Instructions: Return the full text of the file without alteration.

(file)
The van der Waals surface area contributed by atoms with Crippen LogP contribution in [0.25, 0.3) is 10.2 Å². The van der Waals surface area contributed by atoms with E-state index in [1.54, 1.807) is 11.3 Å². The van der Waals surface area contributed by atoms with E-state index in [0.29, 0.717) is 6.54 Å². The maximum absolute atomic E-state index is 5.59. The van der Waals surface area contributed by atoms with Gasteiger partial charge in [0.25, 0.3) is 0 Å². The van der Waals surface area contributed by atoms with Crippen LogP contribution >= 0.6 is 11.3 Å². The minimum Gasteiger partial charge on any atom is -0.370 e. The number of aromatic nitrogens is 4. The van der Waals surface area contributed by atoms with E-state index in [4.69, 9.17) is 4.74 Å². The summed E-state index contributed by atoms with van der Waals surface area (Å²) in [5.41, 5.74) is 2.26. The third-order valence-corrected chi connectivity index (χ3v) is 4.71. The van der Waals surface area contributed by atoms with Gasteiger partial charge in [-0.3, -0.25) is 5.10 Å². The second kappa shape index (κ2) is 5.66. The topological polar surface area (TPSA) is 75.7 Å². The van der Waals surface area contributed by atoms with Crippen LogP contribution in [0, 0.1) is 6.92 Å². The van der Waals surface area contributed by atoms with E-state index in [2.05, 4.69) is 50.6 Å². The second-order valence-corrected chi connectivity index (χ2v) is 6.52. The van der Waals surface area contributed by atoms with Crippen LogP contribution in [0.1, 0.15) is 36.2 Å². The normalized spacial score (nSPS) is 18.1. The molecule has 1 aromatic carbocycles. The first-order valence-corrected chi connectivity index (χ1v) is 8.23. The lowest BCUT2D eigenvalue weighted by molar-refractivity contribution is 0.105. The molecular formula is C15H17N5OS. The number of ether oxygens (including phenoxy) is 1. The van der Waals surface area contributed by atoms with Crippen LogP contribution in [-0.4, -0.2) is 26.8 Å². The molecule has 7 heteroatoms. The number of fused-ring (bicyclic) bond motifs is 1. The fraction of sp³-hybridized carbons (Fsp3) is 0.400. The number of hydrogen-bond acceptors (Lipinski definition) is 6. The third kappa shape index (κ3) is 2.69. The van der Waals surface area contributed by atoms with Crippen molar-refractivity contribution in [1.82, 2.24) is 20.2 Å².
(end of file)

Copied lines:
The van der Waals surface area contributed by atoms with Crippen LogP contribution in [0.25, 0.3) is 10.2 Å². The van der Waals surface area contributed by atoms with E-state index in [1.54, 1.807) is 11.3 Å². The van der Waals surface area contributed by atoms with E-state index in [0.29, 0.717) is 6.54 Å². The maximum absolute atomic E-state index is 5.59. The van der Waals surface area contributed by atoms with Gasteiger partial charge in [0.25, 0.3) is 0 Å². The van der Waals surface area contributed by atoms with Crippen LogP contribution >= 0.6 is 11.3 Å². The minimum Gasteiger partial charge on any atom is -0.370 e. The number of aromatic nitrogens is 4. The van der Waals surface area contributed by atoms with E-state index in [4.69, 9.17) is 4.74 Å². The summed E-state index contributed by atoms with van der Waals surface area (Å²) in [5.41, 5.74) is 2.26. The third-order valence-corrected chi connectivity index (χ3v) is 4.71. The van der Waals surface area contributed by atoms with Gasteiger partial charge in [-0.3, -0.25) is 5.10 Å². The second kappa shape index (κ2) is 5.66. The topological polar surface area (TPSA) is 75.7 Å². The van der Waals surface area contributed by atoms with Crippen LogP contribution in [0, 0.1) is 6.92 Å². The van der Waals surface area contributed by atoms with E-state index in [2.05, 4.69) is 50.6 Å². The second-order valence-corrected chi connectivity index (χ2v) is 6.52. The van der Waals surface area contributed by atoms with Crippen LogP contribution in [0.1, 0.15) is 36.2 Å². The normalized spacial score (nSPS) is 18.1. The molecule has 1 aromatic carbocycles. The first-order valence-corrected chi connectivity index (χ1v) is 8.23. The lowest BCUT2D eigenvalue weighted by molar-refractivity contribution is 0.105. The molecular formula is C15H17N5OS. The number of ether oxygens (including phenoxy) is 1. The van der Waals surface area contributed by atoms with Crippen LogP contribution in [-0.4, -0.2) is 26.8 Å². The molecule has 7 heteroatoms. The number of fused-ring (bicyclic) bond motifs is 1. The fraction of sp³-hybridized carbons (Fsp3) is 0.400. The number of hydrogen-bond acceptors (Lipinski definition) is 6. The third kappa shape index (κ3) is 2.69. The van der Waals surface area contributed by atoms with Crippen molar-refractivity contribution in [1.82, 2.24) is 20.2 Å².